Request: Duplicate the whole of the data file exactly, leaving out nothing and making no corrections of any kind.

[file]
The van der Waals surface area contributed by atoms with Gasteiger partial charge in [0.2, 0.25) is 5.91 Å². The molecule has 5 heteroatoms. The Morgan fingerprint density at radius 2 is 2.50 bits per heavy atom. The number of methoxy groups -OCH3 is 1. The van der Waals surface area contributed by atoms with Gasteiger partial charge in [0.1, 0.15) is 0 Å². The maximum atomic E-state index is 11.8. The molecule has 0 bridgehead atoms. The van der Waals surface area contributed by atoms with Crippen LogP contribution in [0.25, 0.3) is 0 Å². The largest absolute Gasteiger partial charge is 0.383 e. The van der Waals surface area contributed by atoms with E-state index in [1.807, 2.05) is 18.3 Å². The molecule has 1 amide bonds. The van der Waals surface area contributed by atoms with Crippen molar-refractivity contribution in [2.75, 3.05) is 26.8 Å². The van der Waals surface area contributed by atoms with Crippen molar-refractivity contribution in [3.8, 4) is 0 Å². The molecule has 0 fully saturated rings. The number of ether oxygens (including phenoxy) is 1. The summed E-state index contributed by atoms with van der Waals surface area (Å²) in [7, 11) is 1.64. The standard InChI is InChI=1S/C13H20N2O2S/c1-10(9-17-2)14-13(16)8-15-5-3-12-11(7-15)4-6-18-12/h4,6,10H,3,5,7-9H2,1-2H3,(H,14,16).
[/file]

The van der Waals surface area contributed by atoms with Gasteiger partial charge in [0.2, 0.25) is 5.91 Å². The molecule has 5 heteroatoms. The Morgan fingerprint density at radius 2 is 2.50 bits per heavy atom. The number of methoxy groups -OCH3 is 1. The van der Waals surface area contributed by atoms with Gasteiger partial charge in [0.1, 0.15) is 0 Å². The maximum atomic E-state index is 11.8. The molecule has 0 bridgehead atoms. The van der Waals surface area contributed by atoms with Crippen LogP contribution in [0.25, 0.3) is 0 Å². The largest absolute Gasteiger partial charge is 0.383 e. The van der Waals surface area contributed by atoms with E-state index in [1.807, 2.05) is 18.3 Å². The molecule has 1 amide bonds. The van der Waals surface area contributed by atoms with Crippen molar-refractivity contribution in [2.75, 3.05) is 26.8 Å². The van der Waals surface area contributed by atoms with Crippen molar-refractivity contribution in [3.8, 4) is 0 Å². The molecule has 0 fully saturated rings. The number of ether oxygens (including phenoxy) is 1. The summed E-state index contributed by atoms with van der Waals surface area (Å²) in [7, 11) is 1.64. The standard InChI is InChI=1S/C13H20N2O2S/c1-10(9-17-2)14-13(16)8-15-5-3-12-11(7-15)4-6-18-12/h4,6,10H,3,5,7-9H2,1-2H3,(H,14,16).